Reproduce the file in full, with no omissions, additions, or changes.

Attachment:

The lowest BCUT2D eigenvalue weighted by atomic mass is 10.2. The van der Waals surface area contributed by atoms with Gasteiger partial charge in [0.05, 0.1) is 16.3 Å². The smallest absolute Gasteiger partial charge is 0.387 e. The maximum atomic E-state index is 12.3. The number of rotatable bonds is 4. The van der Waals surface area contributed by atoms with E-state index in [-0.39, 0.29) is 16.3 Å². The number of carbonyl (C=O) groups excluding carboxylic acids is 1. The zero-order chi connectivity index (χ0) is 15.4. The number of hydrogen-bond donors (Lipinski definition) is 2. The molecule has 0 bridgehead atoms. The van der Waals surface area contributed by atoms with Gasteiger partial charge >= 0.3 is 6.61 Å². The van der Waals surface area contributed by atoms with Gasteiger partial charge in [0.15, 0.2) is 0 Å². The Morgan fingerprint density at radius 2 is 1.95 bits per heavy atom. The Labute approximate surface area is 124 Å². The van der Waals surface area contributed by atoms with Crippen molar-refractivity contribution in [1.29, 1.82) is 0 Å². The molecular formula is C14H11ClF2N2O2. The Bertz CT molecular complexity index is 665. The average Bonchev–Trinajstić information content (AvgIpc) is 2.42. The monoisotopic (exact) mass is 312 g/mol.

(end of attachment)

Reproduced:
The lowest BCUT2D eigenvalue weighted by atomic mass is 10.2. The van der Waals surface area contributed by atoms with Gasteiger partial charge in [0.05, 0.1) is 16.3 Å². The smallest absolute Gasteiger partial charge is 0.387 e. The maximum atomic E-state index is 12.3. The number of rotatable bonds is 4. The van der Waals surface area contributed by atoms with E-state index in [-0.39, 0.29) is 16.3 Å². The number of carbonyl (C=O) groups excluding carboxylic acids is 1. The zero-order chi connectivity index (χ0) is 15.4. The number of hydrogen-bond donors (Lipinski definition) is 2. The molecule has 0 bridgehead atoms. The van der Waals surface area contributed by atoms with Gasteiger partial charge >= 0.3 is 6.61 Å². The van der Waals surface area contributed by atoms with Gasteiger partial charge in [0.15, 0.2) is 0 Å². The Morgan fingerprint density at radius 2 is 1.95 bits per heavy atom. The Labute approximate surface area is 124 Å². The van der Waals surface area contributed by atoms with Crippen molar-refractivity contribution in [1.29, 1.82) is 0 Å². The molecular formula is C14H11ClF2N2O2. The Bertz CT molecular complexity index is 665. The average Bonchev–Trinajstić information content (AvgIpc) is 2.42. The monoisotopic (exact) mass is 312 g/mol.